I’m obviously behind on major reviews, but I wanted to do a sort of lightning round mini review round-up (still catching up with things as always at the beginning of the year), so here’s what I think of what I did manage to view in 2017. This is for the first half of the year, I’ll be back soon enough with Part 2:
THE LEGO BATMAN MOVIE * * * 1/2
A hilariously affectionate send-up of all things Batman that understands the character in ways the DCEU can’t even comprehend. Funny, sweet, and one of my favorite comedies of last year.
GET OUT * * * 1/2
Don’t know what I can say about this one that hasn’t already been said- part satire, part horror movie, Jordan Peele’s take on race relations in America remains completely unpredictable from beginning to end, never letting you see what wild direction it’s going in next. Undoubtedly one of the best and most original movies of the year.
KONG: SKULL ISLAND * *
A waste of time, bad CGI, worse acting, and completely forgettable. I had to see it written on my list just to remember that I actually watched this last year.
BEAUTY AND THE BEAST *
One of the most painfully excruciating experiences of 2017, this bastardization of the Disney animated musical is at best grotesquely bizarre, at worst completely inexplicable. A film that has no justification for its existence and forces you into a garish live action cosplay retelling of a cartoon classic that makes all the songs and music worse. Horrifying.
WONDER WOMAN * * *
A solid, old-fashioned superhero origin story that became a cultural phenomenon on the strength of director Patty Jenkins’ old pro style helming of the story. A second viewing made me appreciate this a tad more than I did originally- the pace is brisk, the actors charming and the humor good-natured yet not snarky in the occasionally oppressive Marvel style. Its sincerity and earnestness allow it to overcome the usual cliches and irritating studio dictated action climax, if only just by a hair. And it goes without saying it’s miles better than anything else in the DC Universe, so they’d be wise to emulate it.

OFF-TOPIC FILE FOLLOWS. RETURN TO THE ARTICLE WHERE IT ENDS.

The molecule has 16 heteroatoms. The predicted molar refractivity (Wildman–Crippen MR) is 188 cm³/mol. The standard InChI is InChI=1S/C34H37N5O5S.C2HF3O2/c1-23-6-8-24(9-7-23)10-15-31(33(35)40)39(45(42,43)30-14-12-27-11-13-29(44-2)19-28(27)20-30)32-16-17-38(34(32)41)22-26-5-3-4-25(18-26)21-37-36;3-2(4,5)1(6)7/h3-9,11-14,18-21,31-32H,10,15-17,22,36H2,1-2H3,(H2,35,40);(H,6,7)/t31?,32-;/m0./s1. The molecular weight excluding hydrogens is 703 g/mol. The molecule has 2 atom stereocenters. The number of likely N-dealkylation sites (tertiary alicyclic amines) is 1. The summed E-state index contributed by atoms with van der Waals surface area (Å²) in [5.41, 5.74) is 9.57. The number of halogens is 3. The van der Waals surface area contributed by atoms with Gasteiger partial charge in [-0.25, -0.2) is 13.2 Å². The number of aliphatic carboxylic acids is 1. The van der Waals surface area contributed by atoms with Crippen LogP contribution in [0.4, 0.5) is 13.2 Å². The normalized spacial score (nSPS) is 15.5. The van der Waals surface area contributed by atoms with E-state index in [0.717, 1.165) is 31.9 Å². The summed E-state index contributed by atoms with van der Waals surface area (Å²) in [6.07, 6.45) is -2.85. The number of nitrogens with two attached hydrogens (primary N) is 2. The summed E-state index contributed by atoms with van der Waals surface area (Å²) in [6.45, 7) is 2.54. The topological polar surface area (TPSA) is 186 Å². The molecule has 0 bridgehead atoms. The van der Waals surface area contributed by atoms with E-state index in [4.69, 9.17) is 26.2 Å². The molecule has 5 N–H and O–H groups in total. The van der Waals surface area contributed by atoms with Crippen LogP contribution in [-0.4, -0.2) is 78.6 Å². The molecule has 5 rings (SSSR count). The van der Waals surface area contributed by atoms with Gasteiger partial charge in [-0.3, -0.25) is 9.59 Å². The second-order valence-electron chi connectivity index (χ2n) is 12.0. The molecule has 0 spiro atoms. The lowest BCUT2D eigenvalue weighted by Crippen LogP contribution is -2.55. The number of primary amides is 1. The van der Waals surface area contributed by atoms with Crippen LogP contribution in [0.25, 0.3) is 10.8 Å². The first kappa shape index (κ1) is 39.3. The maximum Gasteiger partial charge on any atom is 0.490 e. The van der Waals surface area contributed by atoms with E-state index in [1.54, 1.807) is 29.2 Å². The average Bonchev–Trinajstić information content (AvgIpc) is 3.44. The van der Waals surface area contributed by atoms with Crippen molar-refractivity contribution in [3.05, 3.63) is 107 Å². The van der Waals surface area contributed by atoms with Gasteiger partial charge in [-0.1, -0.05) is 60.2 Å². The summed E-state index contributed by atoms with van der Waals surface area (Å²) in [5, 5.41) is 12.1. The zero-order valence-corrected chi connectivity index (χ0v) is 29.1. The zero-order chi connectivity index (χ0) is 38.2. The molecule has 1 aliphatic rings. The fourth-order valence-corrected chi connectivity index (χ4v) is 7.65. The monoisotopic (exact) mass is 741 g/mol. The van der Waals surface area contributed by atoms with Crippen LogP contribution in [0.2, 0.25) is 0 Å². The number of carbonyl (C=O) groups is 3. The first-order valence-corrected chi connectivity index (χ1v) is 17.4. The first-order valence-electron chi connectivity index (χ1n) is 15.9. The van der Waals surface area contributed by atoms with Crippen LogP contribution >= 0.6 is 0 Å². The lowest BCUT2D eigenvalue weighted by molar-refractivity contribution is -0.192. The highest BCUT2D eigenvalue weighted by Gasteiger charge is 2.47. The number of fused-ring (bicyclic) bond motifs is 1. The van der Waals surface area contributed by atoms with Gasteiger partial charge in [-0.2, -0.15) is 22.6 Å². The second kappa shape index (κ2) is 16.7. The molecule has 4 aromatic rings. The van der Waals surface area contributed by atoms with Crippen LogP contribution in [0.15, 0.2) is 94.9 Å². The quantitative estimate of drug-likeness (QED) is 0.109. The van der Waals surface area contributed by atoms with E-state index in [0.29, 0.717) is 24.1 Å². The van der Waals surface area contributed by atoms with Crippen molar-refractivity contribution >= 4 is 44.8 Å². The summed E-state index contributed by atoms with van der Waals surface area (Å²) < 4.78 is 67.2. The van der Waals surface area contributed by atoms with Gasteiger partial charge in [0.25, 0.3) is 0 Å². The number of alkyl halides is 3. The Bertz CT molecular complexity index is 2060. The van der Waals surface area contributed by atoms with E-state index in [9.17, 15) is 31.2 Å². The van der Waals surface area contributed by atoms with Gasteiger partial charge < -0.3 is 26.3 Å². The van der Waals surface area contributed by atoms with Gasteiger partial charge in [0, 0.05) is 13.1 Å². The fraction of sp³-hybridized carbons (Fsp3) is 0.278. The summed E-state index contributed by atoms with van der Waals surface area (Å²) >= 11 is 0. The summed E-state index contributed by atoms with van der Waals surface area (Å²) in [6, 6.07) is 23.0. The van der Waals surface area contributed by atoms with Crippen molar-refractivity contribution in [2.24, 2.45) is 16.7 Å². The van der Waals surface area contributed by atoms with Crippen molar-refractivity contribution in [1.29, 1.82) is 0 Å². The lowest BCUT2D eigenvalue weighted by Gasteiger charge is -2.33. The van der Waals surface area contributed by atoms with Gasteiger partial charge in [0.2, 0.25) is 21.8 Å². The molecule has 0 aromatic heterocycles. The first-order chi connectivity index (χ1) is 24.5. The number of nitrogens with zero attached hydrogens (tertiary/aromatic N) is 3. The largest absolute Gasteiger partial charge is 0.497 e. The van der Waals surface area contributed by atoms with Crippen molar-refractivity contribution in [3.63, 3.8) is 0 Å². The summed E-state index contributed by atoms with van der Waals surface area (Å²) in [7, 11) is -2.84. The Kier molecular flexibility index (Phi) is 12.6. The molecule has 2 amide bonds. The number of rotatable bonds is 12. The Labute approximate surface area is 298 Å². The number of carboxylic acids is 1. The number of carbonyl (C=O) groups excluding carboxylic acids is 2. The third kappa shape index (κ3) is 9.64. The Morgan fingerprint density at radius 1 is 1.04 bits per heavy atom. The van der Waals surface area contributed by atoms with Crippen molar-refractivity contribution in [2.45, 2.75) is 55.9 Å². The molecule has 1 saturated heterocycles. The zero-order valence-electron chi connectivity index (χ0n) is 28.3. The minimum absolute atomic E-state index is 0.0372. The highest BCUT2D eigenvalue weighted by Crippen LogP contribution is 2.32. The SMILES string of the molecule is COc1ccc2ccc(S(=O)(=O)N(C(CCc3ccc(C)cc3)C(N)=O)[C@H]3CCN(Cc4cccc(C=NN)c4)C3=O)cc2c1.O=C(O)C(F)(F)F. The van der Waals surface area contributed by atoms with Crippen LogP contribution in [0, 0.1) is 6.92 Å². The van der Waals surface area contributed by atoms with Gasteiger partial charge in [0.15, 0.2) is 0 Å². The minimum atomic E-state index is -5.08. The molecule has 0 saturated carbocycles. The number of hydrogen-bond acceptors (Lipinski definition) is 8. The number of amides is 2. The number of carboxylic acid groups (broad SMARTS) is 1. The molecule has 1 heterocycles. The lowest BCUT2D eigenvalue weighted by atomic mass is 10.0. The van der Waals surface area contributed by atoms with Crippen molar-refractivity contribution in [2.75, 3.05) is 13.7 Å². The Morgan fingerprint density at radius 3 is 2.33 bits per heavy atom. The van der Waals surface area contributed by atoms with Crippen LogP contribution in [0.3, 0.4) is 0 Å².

THE BEGUILED * * *
A genuinely good remake of a Don Sielgel/Clint Eastwood starring film from the 1970’s, with Sofia Coppola directing a solid cast with assured performances from Nicole Kidman, Kirsten Dunst and Colin Farrell. Both this and the 70’s version would make an interesting double feature night.
THE BIG SICK * * 1/2
A romantic comedy of sorts that tells the story of how writer/star Kumail Nanjiani met his now wife Emily, (who co-wrote the film with him and is played by Zoe Kazan in the movie). I wished I had liked this more than I did, but I just didn’t find the focus on Emily and her parents as interesting or entertaining as the film did. I kept wishing to know more about Kumail’s own Pakistani family, who are kind of given the brush-off in favor of less interesting people, even if the film has its charming moments.
BABY DRIVER * * 1/2
Another half success for me. A quasi-musical that starts strong, gets shaky and eventually veers off the rails. Doesn’t help that star Ansel Elgort is one of these anti-charisma leads who can’t carry a movie, especially one that’s embracing style over substance. Still, it has a couple of exciting musical sequences from innovative director Edgar Wright.
OKJA * * 1/2
And again, another uneven attempt from a worthy filmmaker, Bong Joon-ho. A little girl raises a genetically engineered pig creature and must save it from the clutches of evil corporate goons. The wildly veering tone is no surprise from the director of Snowpiercer and The Host, but this movie doesn’t hang together quite as well as those former efforts and may leave you a bit baffled, in spite of some exciting action scenes.
SPIDER-MAN: HOMECOMING * * *
To my enormous surprise, a delightfully appealing Tom Holland becomes by far the best Peter Parker/Spider-Man and his movie has more in common with a John Hughes-esque high school comedy than the usual Marvel action film. I enjoyed all the kids in this and look forward to more teen hijinks and smaller scale neighborhood crime fighting as opposed to boring world destroying visual effects.
WAR FOR THE PLANET OF THE APES * * *
A sober conclusion to the Apes trilogy, with astonishing visuals and serious themes as the end of humanity draws near. I don’t know if the franchise can go on without Andy Serkis’s Caesar, who really carries the whole thing, but I’d definitely look forward to seeing the apes evolve even more and start wearing clothes, speaking English and becoming politicians, as in the original 60’s movie. Here’s hoping it continues.
LADY MACBETH * * * 1/2
Director William Oldroyd fashions a cold, gripping Victorian chamber drama with an electric performance from newcomer Florence Pugh as a miserable young wife who engages in a torrid affair with the new stable boy (Cosmo Jarvis). Dark, strange and completely unlike your average period drama, this one burrows into your soul.